The other issue with explaining decisions is that you try to come up with explanations that sound plausible and inoffensive. For example, you might interview someone (in person) and decide you don’t want to work with them because they have bad breath (perfectly valid, in my opinion, if you need to work closely with them – no pun intended). However, if you have to document your reason for rejection, this sounds too rude. So you say something rubbish like “he is overqualified for the role”.

At other times, you clearly don’t like the person you have spoken to but are unable to put your rejection reason in a polite manner, so you just reverse your decision and fail to reject the person. If everyone else also thinks the same as you (didn’t like but couldn’t find a polite enough reason to give, so failed to reject), through the “Monte Carlo process”, this person you clearly didn’t like ends up getting hired.

Yet another time, you might decide to write an algorithm for your decision (ok I promised to not talk about AI here, but anyways). You look at all the past decisions everyone has made in this context (and the reasons for those), and based on that, you build an algorithm. But then, if all these decisions have been made intuitively and the people’s documented decisions only retrofits, you are basing your algorithm on rubbish data. And you will end up with a rubbish algorithm (or a “data driven process”).

Actually – this even applies to artificial intelligence, but that is for another day.

## The Twelfth Camel

In a way, this post should write itself. For those of you with context, the title should be self explanatory. And you need not read further.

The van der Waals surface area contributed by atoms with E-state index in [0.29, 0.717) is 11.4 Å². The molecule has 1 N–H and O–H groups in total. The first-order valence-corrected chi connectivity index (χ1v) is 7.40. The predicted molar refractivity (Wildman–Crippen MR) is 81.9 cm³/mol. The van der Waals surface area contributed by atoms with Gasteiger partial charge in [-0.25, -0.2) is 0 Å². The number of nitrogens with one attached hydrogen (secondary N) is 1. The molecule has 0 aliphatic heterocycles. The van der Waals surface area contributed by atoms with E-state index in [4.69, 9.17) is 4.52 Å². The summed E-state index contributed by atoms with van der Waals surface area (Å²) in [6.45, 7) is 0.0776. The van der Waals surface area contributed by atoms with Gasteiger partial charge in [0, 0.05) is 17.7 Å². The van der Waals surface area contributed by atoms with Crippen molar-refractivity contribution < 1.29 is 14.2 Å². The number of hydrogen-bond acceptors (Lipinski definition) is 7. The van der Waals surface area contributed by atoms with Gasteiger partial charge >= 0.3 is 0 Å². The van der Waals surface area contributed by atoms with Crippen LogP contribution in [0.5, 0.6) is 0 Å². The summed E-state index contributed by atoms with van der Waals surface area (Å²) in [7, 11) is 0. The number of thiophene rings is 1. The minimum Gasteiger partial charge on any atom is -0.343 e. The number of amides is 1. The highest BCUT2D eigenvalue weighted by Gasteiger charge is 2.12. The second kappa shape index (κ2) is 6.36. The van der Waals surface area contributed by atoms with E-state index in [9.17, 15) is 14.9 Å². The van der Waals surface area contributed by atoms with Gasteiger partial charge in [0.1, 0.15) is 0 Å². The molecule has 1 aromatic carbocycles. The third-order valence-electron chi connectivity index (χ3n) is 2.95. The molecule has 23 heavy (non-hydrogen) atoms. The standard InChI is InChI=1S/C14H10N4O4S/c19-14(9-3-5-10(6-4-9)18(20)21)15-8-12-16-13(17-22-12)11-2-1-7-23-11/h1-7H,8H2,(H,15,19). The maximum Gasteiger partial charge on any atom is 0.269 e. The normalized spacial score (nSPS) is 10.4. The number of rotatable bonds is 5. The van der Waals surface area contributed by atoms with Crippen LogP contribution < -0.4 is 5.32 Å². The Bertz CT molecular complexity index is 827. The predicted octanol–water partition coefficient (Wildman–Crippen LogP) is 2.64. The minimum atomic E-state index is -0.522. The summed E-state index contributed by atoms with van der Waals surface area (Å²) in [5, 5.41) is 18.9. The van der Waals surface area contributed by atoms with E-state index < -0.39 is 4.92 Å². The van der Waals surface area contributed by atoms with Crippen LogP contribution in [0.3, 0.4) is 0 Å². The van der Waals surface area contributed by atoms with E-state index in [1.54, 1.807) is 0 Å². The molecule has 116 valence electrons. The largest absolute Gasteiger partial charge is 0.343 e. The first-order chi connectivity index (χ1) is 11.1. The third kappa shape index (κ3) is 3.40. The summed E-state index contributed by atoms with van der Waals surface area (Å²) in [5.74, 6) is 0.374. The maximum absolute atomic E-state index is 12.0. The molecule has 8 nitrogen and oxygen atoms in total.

For the rest I’ll write a rather small essay.

The story is of the old Arab who died leaving his eldest son half his wealth, the second a fourth of his wealth and the youngest one sixth. The wealth in question turned out to be 11 camels.

With 11 being a prime number, how could this will be executed without any of the camels being executed? An ingenious neighbour came in and lent his camel. Now there were twelve. The three sons respectively received 6 ($\frac{12}{2}$), , 3 ($\frac{12}{4}$) and 2 ($\frac{12}{6}$) camels respectively. One camel was left over – the neighbour’s, who took it back.

This is mathematically inaccurate, since the sons received fractions of their father’s wealth slightly different from what he had intended. However, in general in life, this parable of the twelfth camel offers a useful metaphor.

In engineering, this is rather common – you have systems such as a choke, for example, to enable systems to get started from a “cold start process”. The choke comes in only at the time of startup – once the thing has started, it plays no role.

However, it has its role in normal life and business as well. For example, after a bad breakup, you might rebound to a “stop gap partner”. You know that this is not going to be a long term relationship, but this partner helps you tide over the shock of the bad breakup, and by the time this relationship (inevitably) breaks up, it has achieved its purpose of getting you back on track. And you get on with life, finding more long term partners.

Then, when the company is in deep trouble, you have specialists who come in to take over with the explicit goal of cleaning things up and getting the company ready for new ownership. For exanple, John Ray III has recently taken over as CEO of FTX. His previous notable appointment was as CEO of Enron, soon after that scandal had broken. He will not stay for a long term – he will just clean things up and move on.